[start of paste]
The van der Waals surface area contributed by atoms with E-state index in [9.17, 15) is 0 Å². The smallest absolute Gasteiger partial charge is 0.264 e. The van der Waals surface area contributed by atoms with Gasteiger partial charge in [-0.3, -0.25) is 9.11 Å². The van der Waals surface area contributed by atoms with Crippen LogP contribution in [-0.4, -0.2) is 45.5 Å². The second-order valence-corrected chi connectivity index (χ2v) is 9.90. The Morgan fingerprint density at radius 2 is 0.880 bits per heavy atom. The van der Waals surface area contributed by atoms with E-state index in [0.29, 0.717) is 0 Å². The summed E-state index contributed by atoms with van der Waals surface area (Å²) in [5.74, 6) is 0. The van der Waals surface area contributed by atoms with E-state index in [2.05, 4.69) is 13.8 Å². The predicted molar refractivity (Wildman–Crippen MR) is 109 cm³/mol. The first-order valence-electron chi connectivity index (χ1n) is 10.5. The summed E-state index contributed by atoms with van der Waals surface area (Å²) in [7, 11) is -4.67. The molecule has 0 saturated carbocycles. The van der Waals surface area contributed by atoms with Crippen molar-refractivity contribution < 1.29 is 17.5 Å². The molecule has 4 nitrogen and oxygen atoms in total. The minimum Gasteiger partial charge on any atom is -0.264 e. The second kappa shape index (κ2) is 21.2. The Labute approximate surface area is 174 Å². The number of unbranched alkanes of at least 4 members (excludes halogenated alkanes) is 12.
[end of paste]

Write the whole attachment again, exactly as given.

The van der Waals surface area contributed by atoms with E-state index in [9.17, 15) is 0 Å². The smallest absolute Gasteiger partial charge is 0.264 e. The van der Waals surface area contributed by atoms with Gasteiger partial charge in [-0.3, -0.25) is 9.11 Å². The van der Waals surface area contributed by atoms with Crippen LogP contribution in [-0.4, -0.2) is 45.5 Å². The second-order valence-corrected chi connectivity index (χ2v) is 9.90. The Morgan fingerprint density at radius 2 is 0.880 bits per heavy atom. The van der Waals surface area contributed by atoms with E-state index in [0.29, 0.717) is 0 Å². The summed E-state index contributed by atoms with van der Waals surface area (Å²) in [5.74, 6) is 0. The van der Waals surface area contributed by atoms with E-state index in [2.05, 4.69) is 13.8 Å². The predicted molar refractivity (Wildman–Crippen MR) is 109 cm³/mol. The first-order valence-electron chi connectivity index (χ1n) is 10.5. The summed E-state index contributed by atoms with van der Waals surface area (Å²) in [7, 11) is -4.67. The molecule has 0 saturated carbocycles. The van der Waals surface area contributed by atoms with Crippen molar-refractivity contribution < 1.29 is 17.5 Å². The molecule has 4 nitrogen and oxygen atoms in total. The minimum Gasteiger partial charge on any atom is -0.264 e. The second kappa shape index (κ2) is 21.2. The Labute approximate surface area is 174 Å². The number of unbranched alkanes of at least 4 members (excludes halogenated alkanes) is 12.